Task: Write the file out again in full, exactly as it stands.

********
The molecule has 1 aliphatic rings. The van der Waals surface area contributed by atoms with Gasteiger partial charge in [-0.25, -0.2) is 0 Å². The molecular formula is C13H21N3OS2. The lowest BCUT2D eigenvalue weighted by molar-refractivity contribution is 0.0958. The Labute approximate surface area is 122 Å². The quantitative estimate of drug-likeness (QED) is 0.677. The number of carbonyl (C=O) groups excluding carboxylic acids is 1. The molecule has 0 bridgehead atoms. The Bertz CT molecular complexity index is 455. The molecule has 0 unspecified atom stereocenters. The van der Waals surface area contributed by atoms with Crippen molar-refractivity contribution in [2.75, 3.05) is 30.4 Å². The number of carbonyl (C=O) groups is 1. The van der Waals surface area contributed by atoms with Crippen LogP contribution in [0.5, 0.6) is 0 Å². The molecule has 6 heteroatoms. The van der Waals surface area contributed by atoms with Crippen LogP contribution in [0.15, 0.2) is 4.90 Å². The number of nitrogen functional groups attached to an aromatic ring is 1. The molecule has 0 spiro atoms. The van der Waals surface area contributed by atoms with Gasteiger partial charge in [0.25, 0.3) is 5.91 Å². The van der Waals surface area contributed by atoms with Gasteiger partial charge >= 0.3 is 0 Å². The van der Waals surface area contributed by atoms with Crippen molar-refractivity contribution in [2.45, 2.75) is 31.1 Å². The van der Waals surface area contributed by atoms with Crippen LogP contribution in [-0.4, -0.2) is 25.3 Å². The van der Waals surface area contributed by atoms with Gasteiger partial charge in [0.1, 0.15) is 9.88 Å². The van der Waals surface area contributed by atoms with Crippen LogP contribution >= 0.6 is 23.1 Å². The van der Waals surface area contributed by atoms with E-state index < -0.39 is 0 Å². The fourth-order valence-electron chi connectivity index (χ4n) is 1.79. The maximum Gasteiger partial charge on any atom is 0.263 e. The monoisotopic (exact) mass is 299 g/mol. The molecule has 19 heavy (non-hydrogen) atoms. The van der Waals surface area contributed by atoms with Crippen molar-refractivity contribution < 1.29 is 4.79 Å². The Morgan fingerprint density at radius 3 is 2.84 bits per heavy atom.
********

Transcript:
The molecule has 1 aliphatic rings. The van der Waals surface area contributed by atoms with Gasteiger partial charge in [-0.25, -0.2) is 0 Å². The molecular formula is C13H21N3OS2. The lowest BCUT2D eigenvalue weighted by molar-refractivity contribution is 0.0958. The Labute approximate surface area is 122 Å². The quantitative estimate of drug-likeness (QED) is 0.677. The number of carbonyl (C=O) groups excluding carboxylic acids is 1. The molecule has 0 bridgehead atoms. The Bertz CT molecular complexity index is 455. The molecule has 0 unspecified atom stereocenters. The van der Waals surface area contributed by atoms with Crippen molar-refractivity contribution in [2.75, 3.05) is 30.4 Å². The number of carbonyl (C=O) groups is 1. The van der Waals surface area contributed by atoms with Crippen LogP contribution in [0.5, 0.6) is 0 Å². The molecule has 6 heteroatoms. The van der Waals surface area contributed by atoms with Crippen LogP contribution in [0.15, 0.2) is 4.90 Å². The number of nitrogen functional groups attached to an aromatic ring is 1. The molecule has 0 spiro atoms. The van der Waals surface area contributed by atoms with Gasteiger partial charge in [0.25, 0.3) is 5.91 Å². The van der Waals surface area contributed by atoms with Gasteiger partial charge >= 0.3 is 0 Å². The van der Waals surface area contributed by atoms with Crippen molar-refractivity contribution in [2.45, 2.75) is 31.1 Å². The van der Waals surface area contributed by atoms with Crippen LogP contribution in [-0.4, -0.2) is 25.3 Å². The van der Waals surface area contributed by atoms with Gasteiger partial charge in [0.1, 0.15) is 9.88 Å². The van der Waals surface area contributed by atoms with Crippen LogP contribution >= 0.6 is 23.1 Å². The van der Waals surface area contributed by atoms with E-state index < -0.39 is 0 Å². The fourth-order valence-electron chi connectivity index (χ4n) is 1.79. The maximum Gasteiger partial charge on any atom is 0.263 e. The monoisotopic (exact) mass is 299 g/mol. The molecule has 19 heavy (non-hydrogen) atoms. The van der Waals surface area contributed by atoms with Crippen molar-refractivity contribution < 1.29 is 4.79 Å². The Morgan fingerprint density at radius 3 is 2.84 bits per heavy atom.